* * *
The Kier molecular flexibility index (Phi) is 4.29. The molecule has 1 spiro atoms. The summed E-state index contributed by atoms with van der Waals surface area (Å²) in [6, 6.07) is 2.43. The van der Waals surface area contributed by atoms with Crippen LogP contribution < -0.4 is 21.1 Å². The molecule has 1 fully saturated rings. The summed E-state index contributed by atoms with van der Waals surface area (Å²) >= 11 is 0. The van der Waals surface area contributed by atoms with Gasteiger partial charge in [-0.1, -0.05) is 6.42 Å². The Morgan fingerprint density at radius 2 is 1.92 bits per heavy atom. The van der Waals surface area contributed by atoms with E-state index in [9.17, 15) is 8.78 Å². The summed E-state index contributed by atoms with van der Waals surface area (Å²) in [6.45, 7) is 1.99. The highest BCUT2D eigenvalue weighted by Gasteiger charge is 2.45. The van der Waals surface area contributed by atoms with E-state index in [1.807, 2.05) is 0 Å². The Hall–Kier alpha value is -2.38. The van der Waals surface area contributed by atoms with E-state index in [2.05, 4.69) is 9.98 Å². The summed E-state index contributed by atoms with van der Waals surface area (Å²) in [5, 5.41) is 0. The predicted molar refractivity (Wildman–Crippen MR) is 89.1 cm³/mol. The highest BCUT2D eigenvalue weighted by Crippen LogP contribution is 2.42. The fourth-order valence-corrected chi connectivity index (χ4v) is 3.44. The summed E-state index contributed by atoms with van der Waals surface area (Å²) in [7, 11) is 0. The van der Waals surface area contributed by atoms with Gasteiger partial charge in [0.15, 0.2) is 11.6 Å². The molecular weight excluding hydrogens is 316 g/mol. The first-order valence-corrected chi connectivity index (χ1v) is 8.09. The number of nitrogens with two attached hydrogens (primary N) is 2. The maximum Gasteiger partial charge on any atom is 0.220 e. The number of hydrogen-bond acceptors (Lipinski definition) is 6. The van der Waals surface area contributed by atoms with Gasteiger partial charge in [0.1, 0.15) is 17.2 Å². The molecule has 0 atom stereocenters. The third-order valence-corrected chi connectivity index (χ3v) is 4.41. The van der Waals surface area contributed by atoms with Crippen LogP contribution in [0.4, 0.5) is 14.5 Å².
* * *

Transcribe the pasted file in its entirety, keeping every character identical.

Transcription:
The Kier molecular flexibility index (Phi) is 4.29. The molecule has 1 spiro atoms. The summed E-state index contributed by atoms with van der Waals surface area (Å²) in [6, 6.07) is 2.43. The van der Waals surface area contributed by atoms with Crippen LogP contribution < -0.4 is 21.1 Å². The molecule has 1 fully saturated rings. The summed E-state index contributed by atoms with van der Waals surface area (Å²) >= 11 is 0. The van der Waals surface area contributed by atoms with Gasteiger partial charge in [-0.1, -0.05) is 6.42 Å². The Morgan fingerprint density at radius 2 is 1.92 bits per heavy atom. The van der Waals surface area contributed by atoms with E-state index in [9.17, 15) is 8.78 Å². The summed E-state index contributed by atoms with van der Waals surface area (Å²) in [6.45, 7) is 1.99. The highest BCUT2D eigenvalue weighted by Gasteiger charge is 2.45. The van der Waals surface area contributed by atoms with E-state index in [1.807, 2.05) is 0 Å². The Hall–Kier alpha value is -2.38. The van der Waals surface area contributed by atoms with E-state index in [2.05, 4.69) is 9.98 Å². The summed E-state index contributed by atoms with van der Waals surface area (Å²) in [5, 5.41) is 0. The predicted molar refractivity (Wildman–Crippen MR) is 89.1 cm³/mol. The highest BCUT2D eigenvalue weighted by Crippen LogP contribution is 2.42. The fourth-order valence-corrected chi connectivity index (χ4v) is 3.44. The summed E-state index contributed by atoms with van der Waals surface area (Å²) in [7, 11) is 0. The van der Waals surface area contributed by atoms with Gasteiger partial charge in [0.15, 0.2) is 11.6 Å². The molecular weight excluding hydrogens is 316 g/mol. The first-order valence-corrected chi connectivity index (χ1v) is 8.09. The number of nitrogens with two attached hydrogens (primary N) is 2. The maximum Gasteiger partial charge on any atom is 0.220 e. The number of hydrogen-bond acceptors (Lipinski definition) is 6. The van der Waals surface area contributed by atoms with Gasteiger partial charge in [0.1, 0.15) is 17.2 Å². The molecule has 0 atom stereocenters. The third-order valence-corrected chi connectivity index (χ3v) is 4.41. The van der Waals surface area contributed by atoms with Crippen LogP contribution in [0.4, 0.5) is 14.5 Å².